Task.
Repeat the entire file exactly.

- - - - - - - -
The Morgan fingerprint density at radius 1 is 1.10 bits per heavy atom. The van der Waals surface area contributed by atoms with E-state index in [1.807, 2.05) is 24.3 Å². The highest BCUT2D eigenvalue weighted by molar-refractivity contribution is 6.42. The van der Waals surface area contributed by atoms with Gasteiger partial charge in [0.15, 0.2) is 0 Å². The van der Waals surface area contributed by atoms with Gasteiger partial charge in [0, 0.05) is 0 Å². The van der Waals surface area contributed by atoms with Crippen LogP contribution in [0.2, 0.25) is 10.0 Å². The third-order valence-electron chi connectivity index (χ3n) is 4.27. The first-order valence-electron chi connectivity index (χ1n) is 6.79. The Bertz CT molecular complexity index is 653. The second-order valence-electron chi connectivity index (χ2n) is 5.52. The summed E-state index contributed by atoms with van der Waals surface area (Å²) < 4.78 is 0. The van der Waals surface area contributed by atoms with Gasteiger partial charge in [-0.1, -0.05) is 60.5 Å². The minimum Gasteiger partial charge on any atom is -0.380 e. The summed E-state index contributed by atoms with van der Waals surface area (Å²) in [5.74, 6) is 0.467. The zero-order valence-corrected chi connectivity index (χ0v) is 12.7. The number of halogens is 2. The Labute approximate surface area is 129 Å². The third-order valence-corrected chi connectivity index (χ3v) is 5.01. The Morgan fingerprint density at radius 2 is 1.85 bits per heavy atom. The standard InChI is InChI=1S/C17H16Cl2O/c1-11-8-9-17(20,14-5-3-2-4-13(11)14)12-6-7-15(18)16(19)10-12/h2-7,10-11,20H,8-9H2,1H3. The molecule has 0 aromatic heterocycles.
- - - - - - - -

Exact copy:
The Morgan fingerprint density at radius 1 is 1.10 bits per heavy atom. The van der Waals surface area contributed by atoms with E-state index in [1.807, 2.05) is 24.3 Å². The highest BCUT2D eigenvalue weighted by molar-refractivity contribution is 6.42. The van der Waals surface area contributed by atoms with Gasteiger partial charge in [0.15, 0.2) is 0 Å². The van der Waals surface area contributed by atoms with Gasteiger partial charge in [0, 0.05) is 0 Å². The van der Waals surface area contributed by atoms with Crippen LogP contribution in [0.2, 0.25) is 10.0 Å². The third-order valence-electron chi connectivity index (χ3n) is 4.27. The first-order valence-electron chi connectivity index (χ1n) is 6.79. The Bertz CT molecular complexity index is 653. The second-order valence-electron chi connectivity index (χ2n) is 5.52. The summed E-state index contributed by atoms with van der Waals surface area (Å²) < 4.78 is 0. The van der Waals surface area contributed by atoms with Gasteiger partial charge in [-0.1, -0.05) is 60.5 Å². The minimum Gasteiger partial charge on any atom is -0.380 e. The summed E-state index contributed by atoms with van der Waals surface area (Å²) in [5.74, 6) is 0.467. The zero-order valence-corrected chi connectivity index (χ0v) is 12.7. The number of halogens is 2. The Labute approximate surface area is 129 Å². The third-order valence-corrected chi connectivity index (χ3v) is 5.01. The Morgan fingerprint density at radius 2 is 1.85 bits per heavy atom. The standard InChI is InChI=1S/C17H16Cl2O/c1-11-8-9-17(20,14-5-3-2-4-13(11)14)12-6-7-15(18)16(19)10-12/h2-7,10-11,20H,8-9H2,1H3. The molecule has 0 aromatic heterocycles.